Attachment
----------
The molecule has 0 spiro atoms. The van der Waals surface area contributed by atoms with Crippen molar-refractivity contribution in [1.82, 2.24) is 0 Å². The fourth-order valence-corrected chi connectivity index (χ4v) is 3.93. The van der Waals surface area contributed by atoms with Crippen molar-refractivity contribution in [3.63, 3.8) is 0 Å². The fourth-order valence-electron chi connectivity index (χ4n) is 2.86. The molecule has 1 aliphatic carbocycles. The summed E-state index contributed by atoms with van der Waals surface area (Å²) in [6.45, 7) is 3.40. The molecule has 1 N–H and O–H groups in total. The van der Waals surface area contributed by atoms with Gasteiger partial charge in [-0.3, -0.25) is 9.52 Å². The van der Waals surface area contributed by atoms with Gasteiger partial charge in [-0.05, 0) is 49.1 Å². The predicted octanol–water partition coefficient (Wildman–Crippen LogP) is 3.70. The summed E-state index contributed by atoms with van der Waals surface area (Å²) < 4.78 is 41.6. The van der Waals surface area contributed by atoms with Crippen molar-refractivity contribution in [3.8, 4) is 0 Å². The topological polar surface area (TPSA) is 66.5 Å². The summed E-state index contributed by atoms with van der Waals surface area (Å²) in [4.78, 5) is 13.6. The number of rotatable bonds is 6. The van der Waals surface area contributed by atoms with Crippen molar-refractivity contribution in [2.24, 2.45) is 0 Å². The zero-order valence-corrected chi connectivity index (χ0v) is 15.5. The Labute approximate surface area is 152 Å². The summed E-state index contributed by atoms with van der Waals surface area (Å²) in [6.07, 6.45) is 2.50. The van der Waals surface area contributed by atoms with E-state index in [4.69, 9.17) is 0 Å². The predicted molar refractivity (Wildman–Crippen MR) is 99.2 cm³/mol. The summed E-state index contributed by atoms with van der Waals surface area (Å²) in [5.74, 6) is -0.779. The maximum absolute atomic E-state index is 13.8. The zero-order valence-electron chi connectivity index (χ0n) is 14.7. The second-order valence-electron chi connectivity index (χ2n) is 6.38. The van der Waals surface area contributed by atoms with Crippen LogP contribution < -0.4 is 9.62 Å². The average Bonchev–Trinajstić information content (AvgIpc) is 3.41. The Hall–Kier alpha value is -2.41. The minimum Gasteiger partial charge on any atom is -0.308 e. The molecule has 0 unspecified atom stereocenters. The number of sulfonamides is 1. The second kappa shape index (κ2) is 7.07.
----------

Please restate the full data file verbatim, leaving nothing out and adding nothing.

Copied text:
The molecule has 0 spiro atoms. The van der Waals surface area contributed by atoms with Crippen molar-refractivity contribution in [1.82, 2.24) is 0 Å². The fourth-order valence-corrected chi connectivity index (χ4v) is 3.93. The van der Waals surface area contributed by atoms with Crippen molar-refractivity contribution in [3.63, 3.8) is 0 Å². The fourth-order valence-electron chi connectivity index (χ4n) is 2.86. The molecule has 1 aliphatic carbocycles. The summed E-state index contributed by atoms with van der Waals surface area (Å²) in [6.45, 7) is 3.40. The molecule has 1 N–H and O–H groups in total. The van der Waals surface area contributed by atoms with Gasteiger partial charge in [-0.3, -0.25) is 9.52 Å². The van der Waals surface area contributed by atoms with Gasteiger partial charge in [-0.05, 0) is 49.1 Å². The predicted octanol–water partition coefficient (Wildman–Crippen LogP) is 3.70. The summed E-state index contributed by atoms with van der Waals surface area (Å²) < 4.78 is 41.6. The van der Waals surface area contributed by atoms with Crippen molar-refractivity contribution in [3.8, 4) is 0 Å². The topological polar surface area (TPSA) is 66.5 Å². The summed E-state index contributed by atoms with van der Waals surface area (Å²) in [4.78, 5) is 13.6. The number of rotatable bonds is 6. The van der Waals surface area contributed by atoms with Crippen molar-refractivity contribution in [2.24, 2.45) is 0 Å². The zero-order valence-corrected chi connectivity index (χ0v) is 15.5. The Labute approximate surface area is 152 Å². The summed E-state index contributed by atoms with van der Waals surface area (Å²) in [6.07, 6.45) is 2.50. The van der Waals surface area contributed by atoms with E-state index in [4.69, 9.17) is 0 Å². The predicted molar refractivity (Wildman–Crippen MR) is 99.2 cm³/mol. The summed E-state index contributed by atoms with van der Waals surface area (Å²) in [5.74, 6) is -0.779. The maximum absolute atomic E-state index is 13.8. The zero-order valence-electron chi connectivity index (χ0n) is 14.7. The second-order valence-electron chi connectivity index (χ2n) is 6.38. The van der Waals surface area contributed by atoms with Crippen LogP contribution < -0.4 is 9.62 Å². The average Bonchev–Trinajstić information content (AvgIpc) is 3.41. The Hall–Kier alpha value is -2.41. The minimum Gasteiger partial charge on any atom is -0.308 e. The molecule has 0 unspecified atom stereocenters. The number of sulfonamides is 1. The second kappa shape index (κ2) is 7.07.